Subject(s)
Carcinoma, Non-Small-Cell Lung , Cell Death , Immunohistochemistry , Immunotherapy , Observer Variation , Pathology
12.
Journal of Korean Medical Science ; : e123-2018.
Article in English | WPRIM | ID: wpr-714133

ABSTRACT

BACKGROUND: Anaplastic lymphoma kinase tyrosine kinase inhibitors (ALK-TKIs) are usually effective in lung adenocarcinoma patients with anaplastic lymphoma kinase (ALK) rearrangement. However, even after a good response to ALK-TKI therapy, most patients acquire resistance to these agents. Histological transformation is one of several suggested mechanisms of acquired resistance to ALK-TKIs. The clinicopathologic features of four patients with ALK-expressing adenocarcinoma and neuroendocrine features were analyzed. METHODS: We selected combined neuroendocrine differentiation in pulmonary adenocarcinoma cases with positive ALK immunostaining. Neuroendocrine differentiation was confirmed by CD56 immunohistochemical stain. Additional ALK fluorescence in situ hybridization (FISH) study and epidermal growth factor receptor (EGFR) mutation tests were also performed. RESULTS: All four cases were positive for ALK immunohistochemistry and no EGFR mutations were detected. Interestingly, the results of ALK FISH assays showed rearrangement in only two cases. Three cases showed combined adenocarcinoma and neuroendocrine component without history of ALK-TKI administration; one of them was treated with crizotinib and experienced partial tumor regression. The remaining case had an adenocarcinoma at initial biopsy and she showed a partial response to crizotinib, and neuroendocrine changes were visible on second biopsy. Then she was treated with ceritinib and achieved a partial response. CONCLUSION: We suggest that ALK-rearranged adenocarcinoma with combined neuroendocrine component is responsive to ALK-TKIs. Moreover, even after neuroendocrine transformation as a result of resistance to ALK-TKIs, the tumor may have partial response to second generation ALK-TKIs.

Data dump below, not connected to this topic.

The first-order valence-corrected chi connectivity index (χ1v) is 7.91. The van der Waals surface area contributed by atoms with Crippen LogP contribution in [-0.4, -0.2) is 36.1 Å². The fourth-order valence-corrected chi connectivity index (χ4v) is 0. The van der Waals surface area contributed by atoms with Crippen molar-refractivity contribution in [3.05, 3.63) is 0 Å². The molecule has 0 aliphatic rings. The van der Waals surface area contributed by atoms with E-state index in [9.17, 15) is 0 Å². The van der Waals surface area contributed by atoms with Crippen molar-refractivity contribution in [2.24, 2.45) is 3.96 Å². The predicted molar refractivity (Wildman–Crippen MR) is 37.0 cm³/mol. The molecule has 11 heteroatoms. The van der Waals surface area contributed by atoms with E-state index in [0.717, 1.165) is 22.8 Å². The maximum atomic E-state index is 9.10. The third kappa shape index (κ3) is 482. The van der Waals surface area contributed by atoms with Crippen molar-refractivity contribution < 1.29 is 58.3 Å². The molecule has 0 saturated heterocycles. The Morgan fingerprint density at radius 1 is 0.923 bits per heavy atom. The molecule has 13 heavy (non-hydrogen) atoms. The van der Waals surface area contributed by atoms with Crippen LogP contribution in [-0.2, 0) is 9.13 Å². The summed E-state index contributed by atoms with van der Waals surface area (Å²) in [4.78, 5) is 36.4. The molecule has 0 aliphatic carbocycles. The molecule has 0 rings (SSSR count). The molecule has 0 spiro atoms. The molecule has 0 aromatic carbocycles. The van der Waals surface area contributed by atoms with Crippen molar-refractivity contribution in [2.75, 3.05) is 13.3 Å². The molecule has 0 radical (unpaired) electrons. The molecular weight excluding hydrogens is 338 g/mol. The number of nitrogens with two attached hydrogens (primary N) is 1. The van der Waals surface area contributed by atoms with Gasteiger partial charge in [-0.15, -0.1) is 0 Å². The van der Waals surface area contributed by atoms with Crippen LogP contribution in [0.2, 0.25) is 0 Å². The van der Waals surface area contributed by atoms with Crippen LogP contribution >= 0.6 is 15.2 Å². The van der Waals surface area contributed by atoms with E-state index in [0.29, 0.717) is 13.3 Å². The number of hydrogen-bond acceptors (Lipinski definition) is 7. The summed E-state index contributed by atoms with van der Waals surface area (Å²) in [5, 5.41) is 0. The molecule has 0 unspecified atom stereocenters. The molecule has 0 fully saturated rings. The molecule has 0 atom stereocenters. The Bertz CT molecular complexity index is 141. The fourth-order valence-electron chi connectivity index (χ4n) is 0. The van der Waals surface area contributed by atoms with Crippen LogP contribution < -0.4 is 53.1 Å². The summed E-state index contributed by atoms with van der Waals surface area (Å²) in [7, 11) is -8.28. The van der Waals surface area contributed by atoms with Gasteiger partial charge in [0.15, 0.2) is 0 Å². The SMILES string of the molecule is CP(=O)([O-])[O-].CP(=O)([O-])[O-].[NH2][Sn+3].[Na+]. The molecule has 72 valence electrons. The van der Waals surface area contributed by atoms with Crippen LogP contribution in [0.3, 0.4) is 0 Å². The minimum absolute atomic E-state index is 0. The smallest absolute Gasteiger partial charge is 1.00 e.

13.
Journal of Pathology and Translational Medicine ; : 349-353, 2018.
Article in English | WPRIM | ID: wpr-741185

ABSTRACT

Cytologic diagnosis of nuclear protein in testis (NUT) midline carcinoma (NMC) is important due to its aggressive behavior and miserable prognosis. Early diagnosis of NMC can facilitate proper management, and here we report two rare cases of thoracic NMC with cytohistologic correlation. In aspiration cytology, the tumor presented with mixed cohesive clusters and dispersed single cells, diffuse background necrosis and many neutrophils. Most of the tumor cells had scanty cytoplasm and medium-sized irregular nuclei, which had fine to granular nuclear chromatin. Interestingly, a few dyskeratotic cells or squamoid cell clusters were present in each case. Biopsy specimen histology revealed more frequent squamous differentiation, and additional immunohistochemistry tests showed nuclear expression of NUT. Because this tumor has a notorious progression and has been previously underestimated in terms of its prevalence, awareness of characteristic findings and proper ancillary tests should be considered in all suspicious cases.